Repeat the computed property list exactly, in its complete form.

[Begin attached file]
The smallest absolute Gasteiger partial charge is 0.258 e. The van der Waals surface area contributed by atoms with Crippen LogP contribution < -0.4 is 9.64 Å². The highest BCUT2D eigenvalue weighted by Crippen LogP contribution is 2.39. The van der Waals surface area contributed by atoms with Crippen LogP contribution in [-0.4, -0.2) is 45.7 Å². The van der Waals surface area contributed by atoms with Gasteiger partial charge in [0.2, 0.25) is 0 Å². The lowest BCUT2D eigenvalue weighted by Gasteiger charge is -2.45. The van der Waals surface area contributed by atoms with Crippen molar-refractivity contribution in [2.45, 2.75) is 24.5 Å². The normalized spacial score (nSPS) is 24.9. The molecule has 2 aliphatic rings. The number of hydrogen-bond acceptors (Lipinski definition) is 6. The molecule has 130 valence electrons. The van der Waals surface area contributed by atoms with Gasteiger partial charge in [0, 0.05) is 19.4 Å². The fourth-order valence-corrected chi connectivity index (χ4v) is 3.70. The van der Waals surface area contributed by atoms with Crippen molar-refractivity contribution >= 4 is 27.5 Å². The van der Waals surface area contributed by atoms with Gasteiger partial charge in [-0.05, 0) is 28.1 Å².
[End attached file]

The smallest absolute Gasteiger partial charge is 0.258 e. The van der Waals surface area contributed by atoms with Crippen LogP contribution < -0.4 is 9.64 Å². The highest BCUT2D eigenvalue weighted by Crippen LogP contribution is 2.39. The van der Waals surface area contributed by atoms with Crippen LogP contribution in [-0.4, -0.2) is 45.7 Å². The van der Waals surface area contributed by atoms with Gasteiger partial charge in [0.2, 0.25) is 0 Å². The lowest BCUT2D eigenvalue weighted by Gasteiger charge is -2.45. The van der Waals surface area contributed by atoms with Crippen molar-refractivity contribution in [2.45, 2.75) is 24.5 Å². The normalized spacial score (nSPS) is 24.9. The molecule has 2 aliphatic rings. The number of hydrogen-bond acceptors (Lipinski definition) is 6. The molecule has 130 valence electrons. The van der Waals surface area contributed by atoms with Gasteiger partial charge in [0, 0.05) is 19.4 Å². The fourth-order valence-corrected chi connectivity index (χ4v) is 3.70. The van der Waals surface area contributed by atoms with Crippen molar-refractivity contribution >= 4 is 27.5 Å². The van der Waals surface area contributed by atoms with Gasteiger partial charge in [-0.05, 0) is 28.1 Å².